Story-telling is important because stories (good and bad) are memorable. It’s why they were used to pass down information through the ages. If I asked you to tell me each word of Little Red Riding Hood, I’d bet you can’t. But I’d also bet that you can tell me exactly what it’s about. So, what’s your brand’s story? What will make people remember you? Talk about you?

Knock Knock. Who's There?

I’m into this house theme, so, let’s say you own a friendly, neighbourhood Hardware Store. Before we know what story we’re telling, we need to know what other stories are out there. It’s homework time. Spend time on Social Media and Google looking at what other Hardware Stores, locally and internationally, are doing. Not just one or two. In my presentations I can have over 100 slides simply looking at competitors.

Why must I look at what other brands are doing?

1.  To make sure that you do something different. 

2.  There is no 2. 

You need to be different from your competitors so that you can be memorable. To make sure that you’re the right kind of different, while you’re researching you must make some important notes:​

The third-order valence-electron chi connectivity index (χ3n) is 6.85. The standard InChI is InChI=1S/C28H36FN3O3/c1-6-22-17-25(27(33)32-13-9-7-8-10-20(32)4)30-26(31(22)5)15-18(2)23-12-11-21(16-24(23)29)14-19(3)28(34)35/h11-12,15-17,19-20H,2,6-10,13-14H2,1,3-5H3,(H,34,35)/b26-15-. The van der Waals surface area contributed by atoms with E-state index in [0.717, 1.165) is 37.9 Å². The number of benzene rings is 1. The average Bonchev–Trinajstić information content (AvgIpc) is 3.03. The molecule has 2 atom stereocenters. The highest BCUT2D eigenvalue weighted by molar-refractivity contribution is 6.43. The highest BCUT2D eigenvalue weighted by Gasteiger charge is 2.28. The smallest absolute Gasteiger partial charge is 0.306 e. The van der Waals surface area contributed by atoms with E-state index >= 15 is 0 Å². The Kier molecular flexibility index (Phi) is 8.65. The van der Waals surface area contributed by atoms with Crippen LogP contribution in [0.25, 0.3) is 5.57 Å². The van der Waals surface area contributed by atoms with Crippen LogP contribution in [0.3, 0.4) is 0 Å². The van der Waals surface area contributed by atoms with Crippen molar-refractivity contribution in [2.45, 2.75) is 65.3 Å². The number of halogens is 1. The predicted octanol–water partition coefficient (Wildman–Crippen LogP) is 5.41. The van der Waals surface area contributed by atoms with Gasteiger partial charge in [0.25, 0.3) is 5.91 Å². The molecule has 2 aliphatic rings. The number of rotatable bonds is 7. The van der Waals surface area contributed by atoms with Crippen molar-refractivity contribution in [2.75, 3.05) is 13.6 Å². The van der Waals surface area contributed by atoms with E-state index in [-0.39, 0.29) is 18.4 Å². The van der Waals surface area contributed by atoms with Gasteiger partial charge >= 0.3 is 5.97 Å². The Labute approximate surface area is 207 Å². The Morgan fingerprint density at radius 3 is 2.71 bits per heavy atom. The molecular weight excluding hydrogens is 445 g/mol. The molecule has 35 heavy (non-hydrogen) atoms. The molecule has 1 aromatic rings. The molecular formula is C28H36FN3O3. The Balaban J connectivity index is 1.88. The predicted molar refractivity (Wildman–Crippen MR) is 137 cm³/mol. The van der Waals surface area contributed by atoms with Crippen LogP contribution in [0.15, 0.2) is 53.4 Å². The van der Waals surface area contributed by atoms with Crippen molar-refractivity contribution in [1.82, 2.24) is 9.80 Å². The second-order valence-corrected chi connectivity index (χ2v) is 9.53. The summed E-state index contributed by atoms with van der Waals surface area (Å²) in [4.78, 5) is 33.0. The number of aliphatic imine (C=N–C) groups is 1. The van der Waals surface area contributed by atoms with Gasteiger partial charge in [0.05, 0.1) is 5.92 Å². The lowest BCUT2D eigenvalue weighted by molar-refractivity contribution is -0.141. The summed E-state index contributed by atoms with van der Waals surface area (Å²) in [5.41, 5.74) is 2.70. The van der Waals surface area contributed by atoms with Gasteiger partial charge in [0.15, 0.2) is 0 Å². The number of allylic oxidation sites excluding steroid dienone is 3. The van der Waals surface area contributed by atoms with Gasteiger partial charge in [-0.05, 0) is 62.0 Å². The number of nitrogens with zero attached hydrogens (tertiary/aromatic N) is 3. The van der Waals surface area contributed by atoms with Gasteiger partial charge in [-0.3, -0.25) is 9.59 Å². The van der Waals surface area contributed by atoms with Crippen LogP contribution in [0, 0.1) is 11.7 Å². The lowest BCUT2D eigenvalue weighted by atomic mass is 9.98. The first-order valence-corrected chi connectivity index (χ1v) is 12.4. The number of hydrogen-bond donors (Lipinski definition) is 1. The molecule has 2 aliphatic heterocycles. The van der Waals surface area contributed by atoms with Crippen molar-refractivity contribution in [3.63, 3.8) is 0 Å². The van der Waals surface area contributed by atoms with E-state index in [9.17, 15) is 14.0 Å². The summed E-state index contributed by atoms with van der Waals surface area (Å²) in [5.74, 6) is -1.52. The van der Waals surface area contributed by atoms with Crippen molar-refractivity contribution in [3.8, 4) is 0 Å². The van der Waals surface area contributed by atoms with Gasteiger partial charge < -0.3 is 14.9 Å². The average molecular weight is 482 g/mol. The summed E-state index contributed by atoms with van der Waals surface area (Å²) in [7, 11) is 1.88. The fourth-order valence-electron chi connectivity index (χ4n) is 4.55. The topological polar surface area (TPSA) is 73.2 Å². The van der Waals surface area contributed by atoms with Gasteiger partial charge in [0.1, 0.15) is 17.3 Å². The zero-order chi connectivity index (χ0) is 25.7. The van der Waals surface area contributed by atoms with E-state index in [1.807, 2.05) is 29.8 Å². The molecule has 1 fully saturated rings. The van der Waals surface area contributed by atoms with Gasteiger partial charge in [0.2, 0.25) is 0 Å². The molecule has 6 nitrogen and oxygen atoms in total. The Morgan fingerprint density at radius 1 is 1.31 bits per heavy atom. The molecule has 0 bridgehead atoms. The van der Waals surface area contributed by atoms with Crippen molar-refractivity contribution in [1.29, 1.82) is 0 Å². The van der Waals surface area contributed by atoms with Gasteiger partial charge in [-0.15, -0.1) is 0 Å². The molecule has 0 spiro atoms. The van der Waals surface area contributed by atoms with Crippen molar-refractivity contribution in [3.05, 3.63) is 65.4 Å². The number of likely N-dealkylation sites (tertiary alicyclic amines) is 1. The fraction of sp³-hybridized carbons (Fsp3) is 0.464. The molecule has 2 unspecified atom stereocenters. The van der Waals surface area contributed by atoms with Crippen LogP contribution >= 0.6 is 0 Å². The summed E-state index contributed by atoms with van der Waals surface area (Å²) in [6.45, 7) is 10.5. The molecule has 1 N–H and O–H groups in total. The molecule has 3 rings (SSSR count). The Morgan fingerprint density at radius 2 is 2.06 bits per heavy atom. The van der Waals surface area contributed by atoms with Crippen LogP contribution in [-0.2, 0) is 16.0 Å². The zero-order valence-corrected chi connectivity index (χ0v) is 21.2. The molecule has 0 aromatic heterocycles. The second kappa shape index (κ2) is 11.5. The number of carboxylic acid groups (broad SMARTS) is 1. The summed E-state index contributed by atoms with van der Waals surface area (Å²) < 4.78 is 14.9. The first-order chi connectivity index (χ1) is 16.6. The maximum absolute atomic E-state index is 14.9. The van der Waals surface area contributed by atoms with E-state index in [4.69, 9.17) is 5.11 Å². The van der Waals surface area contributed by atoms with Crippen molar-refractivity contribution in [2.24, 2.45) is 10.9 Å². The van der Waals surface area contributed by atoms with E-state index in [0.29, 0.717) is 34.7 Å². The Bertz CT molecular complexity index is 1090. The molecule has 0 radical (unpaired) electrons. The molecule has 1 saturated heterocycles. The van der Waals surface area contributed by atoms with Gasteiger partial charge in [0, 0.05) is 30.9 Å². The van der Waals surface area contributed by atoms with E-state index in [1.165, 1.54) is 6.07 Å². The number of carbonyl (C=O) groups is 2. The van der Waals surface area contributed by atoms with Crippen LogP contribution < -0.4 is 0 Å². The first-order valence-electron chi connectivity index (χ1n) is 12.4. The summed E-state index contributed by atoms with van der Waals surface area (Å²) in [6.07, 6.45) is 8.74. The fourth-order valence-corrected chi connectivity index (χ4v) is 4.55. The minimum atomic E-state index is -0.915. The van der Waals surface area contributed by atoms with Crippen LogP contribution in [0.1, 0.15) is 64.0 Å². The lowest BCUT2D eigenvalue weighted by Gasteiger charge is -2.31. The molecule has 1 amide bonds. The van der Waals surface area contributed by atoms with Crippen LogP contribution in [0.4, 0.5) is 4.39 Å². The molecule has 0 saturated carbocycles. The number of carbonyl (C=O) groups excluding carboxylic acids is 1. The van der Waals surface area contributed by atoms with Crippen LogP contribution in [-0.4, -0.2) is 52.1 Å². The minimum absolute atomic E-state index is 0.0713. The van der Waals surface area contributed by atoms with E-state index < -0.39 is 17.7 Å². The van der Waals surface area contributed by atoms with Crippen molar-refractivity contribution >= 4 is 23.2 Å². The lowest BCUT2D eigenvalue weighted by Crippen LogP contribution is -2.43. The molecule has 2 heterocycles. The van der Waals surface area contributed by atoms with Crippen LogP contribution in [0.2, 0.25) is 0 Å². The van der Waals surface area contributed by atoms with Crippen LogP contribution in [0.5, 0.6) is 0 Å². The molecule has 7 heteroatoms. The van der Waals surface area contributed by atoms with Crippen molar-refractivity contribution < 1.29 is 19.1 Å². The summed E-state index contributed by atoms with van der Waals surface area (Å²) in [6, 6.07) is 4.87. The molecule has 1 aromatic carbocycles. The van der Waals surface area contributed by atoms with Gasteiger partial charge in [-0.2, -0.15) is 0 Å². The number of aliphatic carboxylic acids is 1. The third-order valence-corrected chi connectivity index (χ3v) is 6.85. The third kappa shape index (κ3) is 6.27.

What are the must-haves? 

Eg. If everyone is transparent about price, and you’re not, you might not measure up. 

What mistakes can you learn from?

Eg. Do they offer too many discounts and look desperate? Do they have no personality? Are they too similar? 

Who stands out?

Eg. What makes them stand out? Personality? How they showcase product? Their story?

Getting cozy with your audience.

Since we’ve done our homework and know who else is out there, now we need to figure out who we’re telling our story to, what’s going on in their lives,  and how we fit into their lives.

Who are your audiences?

Every business has different audiences. I call them Audience Groups. Even within the same sector, Audience Groups will vary depending on where you’re based, what you sell, how upmarket you are, etc. When you plot them out, you need to consider the types of person you might connect with. Don’t just think about individual consumers, other businesses tend to shop more often and make bulk orders, so don’t forget about them.